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Dominion Energy’s Coastal Virginia project emerges as a beacon of hope in the struggling U.S. offshore wind industry.

Dominion Energy's $9.8 billion Coastal Virginia Offshore Wind (CVOW) project stands as a significant milestone in the U.S. offshore wind industry, especially as Danish wind giant Ørsted recently withdrew from major projects in New Jersey. This move by Ørsted highlights the challenges faced by the U.S. offshore wind sector, including supply chain issues, rising costs, regulatory delays, and volatile renewable energy prices. Despite these setbacks, the industry has received substantial support through state and federal funding.

Dominion's Coastal Virginia project, which boasts a capacity of 2.6 gigawatts, has managed to stay on track thanks to a combination of factors: favorable regulatory conditions, bipartisan legislative support in Virginia, and extensive federal tax credits. The project's progress is crucial for the industry, as its success could provide a much-needed roadmap for future developments. However, its completion by 2026 and the achievement of clean energy goals remain uncertain.

The U.S. offshore wind industry is struggling to meet the Biden administration's target of 30 gigawatts by 2030. Numerous projects have been delayed or canceled, resulting in a significant reduction in planned investments. In contrast, Europe's offshore wind capacity stands at 32 gigawatts, far surpassing the U.S.'s modest 42 megawatts. The challenges faced by the industry include macroeconomic issues, as acknowledged by John Podesta, senior advisor to President Biden.

"As we move into 2024, the industry is entering a new phase and learning from our mistakes," said Sam Salustro, vice president of strategic communication at Oceantic Network, an industry group that supports offshore wind. "The total pipeline of projects approved to begin construction will soon exceed 7 GW, a substantial increase in just the last year, and another 10 GW is in a near-term pipeline for approval."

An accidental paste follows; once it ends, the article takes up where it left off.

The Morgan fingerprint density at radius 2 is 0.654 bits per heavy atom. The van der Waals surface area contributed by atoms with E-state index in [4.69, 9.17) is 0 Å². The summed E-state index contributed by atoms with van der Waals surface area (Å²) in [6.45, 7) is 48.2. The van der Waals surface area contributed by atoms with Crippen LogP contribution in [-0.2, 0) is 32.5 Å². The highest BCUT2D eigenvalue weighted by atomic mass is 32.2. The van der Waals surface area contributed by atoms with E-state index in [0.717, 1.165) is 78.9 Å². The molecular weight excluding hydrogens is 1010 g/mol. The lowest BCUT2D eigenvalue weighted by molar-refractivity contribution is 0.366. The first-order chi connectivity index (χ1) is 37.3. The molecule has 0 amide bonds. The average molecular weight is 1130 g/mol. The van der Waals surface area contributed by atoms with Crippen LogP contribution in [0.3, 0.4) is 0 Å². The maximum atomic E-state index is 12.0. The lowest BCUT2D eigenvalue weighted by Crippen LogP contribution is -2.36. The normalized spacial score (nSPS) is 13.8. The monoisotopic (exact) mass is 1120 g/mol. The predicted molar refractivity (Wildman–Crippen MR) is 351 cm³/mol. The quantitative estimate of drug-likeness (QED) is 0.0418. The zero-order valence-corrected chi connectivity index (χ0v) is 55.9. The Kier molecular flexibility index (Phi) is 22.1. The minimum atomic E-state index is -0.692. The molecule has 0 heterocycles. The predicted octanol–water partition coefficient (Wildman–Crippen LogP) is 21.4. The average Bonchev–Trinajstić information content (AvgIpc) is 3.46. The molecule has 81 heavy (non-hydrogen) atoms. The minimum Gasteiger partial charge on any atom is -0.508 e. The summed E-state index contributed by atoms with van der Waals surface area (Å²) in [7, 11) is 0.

According to GreenBiz, Dominion Energy's advantages in this landscape include legislative backing from the 2020 Virginia Clean Economy Act, regulatory favorability from the State Corporation Commission, and strong community support. Unlike private developers, Dominion, as a regulated utility, can incorporate project costs into state-approved electricity rates. This structure, along with its status as a vertically integrated power company, allows Dominion to manage costs effectively.

Dominion's political influence in Virginia has been a subject of criticism, with allegations of it shaping legislation to its benefit. Despite this, the company has made significant efforts to engage with local communities and mitigate the impact of its developments.

The Inflation Reduction Act has further bolstered Dominion's project through tax incentives, including a 30% investment tax credit for offshore wind components. Additional credits are available for using domestic materials and establishing facilities in specific communities. These incentives are expected to reduce the overall cost of the Coastal Virginia project significantly.

The U.S. offshore wind industry, despite current challenges, shows signs of recovery. With the installation of the first turbine for the South Fork Wind project in New York and other upcoming projects, the sector anticipates a surge in capacity and a learning curve from past experiences. Dominion Energy's CVOW project, with its unique advantages and support, plays a pivotal role in this evolving landscape.

Eunice is a sustainability writer whose passion is sharing accessible eco-friendly practices with GreenCitizen's global readership. She enjoys birdwatching during her downtime, often deriving inspiration from nature's resilience. An enthusiastic cyclist, she is also an ardent advocate of eco-friendly transport.

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